The Week Explained: politicians turned businessmen
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News that the former British prime minister Tony Blair set up a meeting to help the Hong Kong-listed commodities conglomerate Glencore secure a US$80 billion merger with Xstrata offered a timely reminder of the role former political leaders play in the business world.
Blair, who left office at a young age, seems determined to make use of his contacts and former position. He has established a company for this purpose, which mixes public service activity (notably a role in Middle East peace negotiations) with business contracts including a lucrative job as an adviser to the investment bank J.P. Morgan.
Reports abound that his old friend Nicolas Sarkozy, the former French president, is also seeking to cash in, first in an advisory role at J.P. Morgan's rival, Morgan Stanley, with other jobs to follow.
One company stands head and shoulders above all others in seeking out former political leaders and putting them to work for corporate interests. This is the US-based Carlyle Group, which specialises in private equity and provides a range of advisory services.
Among those who have taken the Carlyle dollar are former US president George Bush (senior), former British prime minister John Major, two former Thai prime ministers, Anand Panyarachun and Thaksin Shinawatra, and former Philippines president Fidel Ramos. Its list of other retired ministers is legendary. Carlyle, which owns the consulting firm Booz Allen Hamilton whose main client is the US government, is well noted for its deep connections in government.
Meanwhile, a clutch of former government leaders has faced even more severe criticism for their business activities since leaving office. Former Canadian prime minister Brian Mulroney was especially active on the business front following his departure from office and then became embroiled in controversy over how his influence was used to obtain contracts during his time in office.
A similar controversy, albeit to a lesser degree, has dogged the former Australian prime minister Bob Hawke since leaving office when he embraced a number of Hong Kong and Chinese businessmen.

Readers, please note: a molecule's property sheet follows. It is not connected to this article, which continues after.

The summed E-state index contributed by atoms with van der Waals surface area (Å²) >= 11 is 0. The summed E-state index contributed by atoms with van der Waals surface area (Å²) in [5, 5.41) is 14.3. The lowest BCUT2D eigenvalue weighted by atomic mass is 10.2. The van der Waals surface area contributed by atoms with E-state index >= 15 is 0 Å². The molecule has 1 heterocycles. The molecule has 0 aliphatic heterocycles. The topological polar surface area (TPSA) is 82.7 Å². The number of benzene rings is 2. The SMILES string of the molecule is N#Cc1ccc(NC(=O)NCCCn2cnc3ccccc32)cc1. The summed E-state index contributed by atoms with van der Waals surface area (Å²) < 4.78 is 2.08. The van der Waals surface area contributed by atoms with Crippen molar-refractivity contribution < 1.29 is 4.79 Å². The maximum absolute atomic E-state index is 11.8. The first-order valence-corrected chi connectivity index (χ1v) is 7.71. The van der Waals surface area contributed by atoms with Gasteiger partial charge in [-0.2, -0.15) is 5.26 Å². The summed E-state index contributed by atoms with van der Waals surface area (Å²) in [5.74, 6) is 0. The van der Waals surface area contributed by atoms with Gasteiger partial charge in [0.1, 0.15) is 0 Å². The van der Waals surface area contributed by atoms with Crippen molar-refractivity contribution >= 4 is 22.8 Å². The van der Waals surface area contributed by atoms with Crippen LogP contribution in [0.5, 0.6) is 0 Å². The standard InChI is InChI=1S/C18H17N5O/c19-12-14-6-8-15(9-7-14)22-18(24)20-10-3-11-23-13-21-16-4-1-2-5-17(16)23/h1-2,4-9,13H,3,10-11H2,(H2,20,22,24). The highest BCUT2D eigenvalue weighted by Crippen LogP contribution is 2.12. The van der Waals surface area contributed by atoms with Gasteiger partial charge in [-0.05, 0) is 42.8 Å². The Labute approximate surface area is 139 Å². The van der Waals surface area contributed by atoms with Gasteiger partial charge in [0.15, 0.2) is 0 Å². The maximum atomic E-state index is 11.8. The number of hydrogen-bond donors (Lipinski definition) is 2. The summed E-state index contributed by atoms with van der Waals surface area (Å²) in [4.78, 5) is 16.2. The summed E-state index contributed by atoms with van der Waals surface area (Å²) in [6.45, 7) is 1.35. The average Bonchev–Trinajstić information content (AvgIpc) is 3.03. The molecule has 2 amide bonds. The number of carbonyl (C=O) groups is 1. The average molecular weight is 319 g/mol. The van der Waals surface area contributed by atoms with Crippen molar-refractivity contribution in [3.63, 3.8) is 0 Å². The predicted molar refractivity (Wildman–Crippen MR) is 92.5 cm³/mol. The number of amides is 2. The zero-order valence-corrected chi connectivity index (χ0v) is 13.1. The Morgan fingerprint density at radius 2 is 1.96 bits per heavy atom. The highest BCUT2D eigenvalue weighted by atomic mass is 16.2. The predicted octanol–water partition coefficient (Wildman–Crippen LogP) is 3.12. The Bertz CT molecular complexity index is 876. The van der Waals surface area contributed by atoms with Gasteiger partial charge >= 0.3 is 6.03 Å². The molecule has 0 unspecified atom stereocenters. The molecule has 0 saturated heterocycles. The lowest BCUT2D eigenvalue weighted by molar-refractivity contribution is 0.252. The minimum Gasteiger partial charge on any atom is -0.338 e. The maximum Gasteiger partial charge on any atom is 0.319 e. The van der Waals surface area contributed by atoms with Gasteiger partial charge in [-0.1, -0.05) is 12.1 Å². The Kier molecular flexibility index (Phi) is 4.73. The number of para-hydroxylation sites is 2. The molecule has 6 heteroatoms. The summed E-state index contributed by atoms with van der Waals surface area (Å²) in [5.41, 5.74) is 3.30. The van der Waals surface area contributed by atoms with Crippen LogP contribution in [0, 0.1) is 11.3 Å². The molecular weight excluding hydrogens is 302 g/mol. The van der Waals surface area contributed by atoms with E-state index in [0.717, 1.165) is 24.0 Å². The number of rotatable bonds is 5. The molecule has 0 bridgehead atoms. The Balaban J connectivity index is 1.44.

However, even assuming that all subsequent business activities are above board, a number of political leaders have studiously eschewed getting involved with business after stepping down. They do so to ensure there is no hint of suspicion surrounding their post-retirement activities. Instead of getting involved in business, they tend to cash in by writing biographies and joining the upper echelons of the international lecture circuit.
In Hong Kong, however, it seems to be the norm rather than the exception for senior officials to move almost seamlessly from public office to the private sector. Even someone who departed under a shadow, like the former finance secretary Antony Leung Kam-chung, secured a niche as Asia chairman for private equity firm Blackstone (which also had Mulroney on its board).
Former police chiefs, financial officials and, more controversially, planning officials have moved from government posts to firms which were once under their regulation. The suspicion lingers that anticipation of their future careers in the private sector might have tempered their decision making while in office. These suspicions came to the surface in the row that followed Leung Chin-man's appointment to New World China Land soon after leaving his job as head of housing, planning and land, during which time he was involved in a transaction that was greatly to New World's favour.
New World, incidentally, also employs Tsang Yam-pui, the former police chief and brother of the last chief executive.
Business and politics has always been a combustible combination; the post-job merry-go-round only adds to this toxic mixture.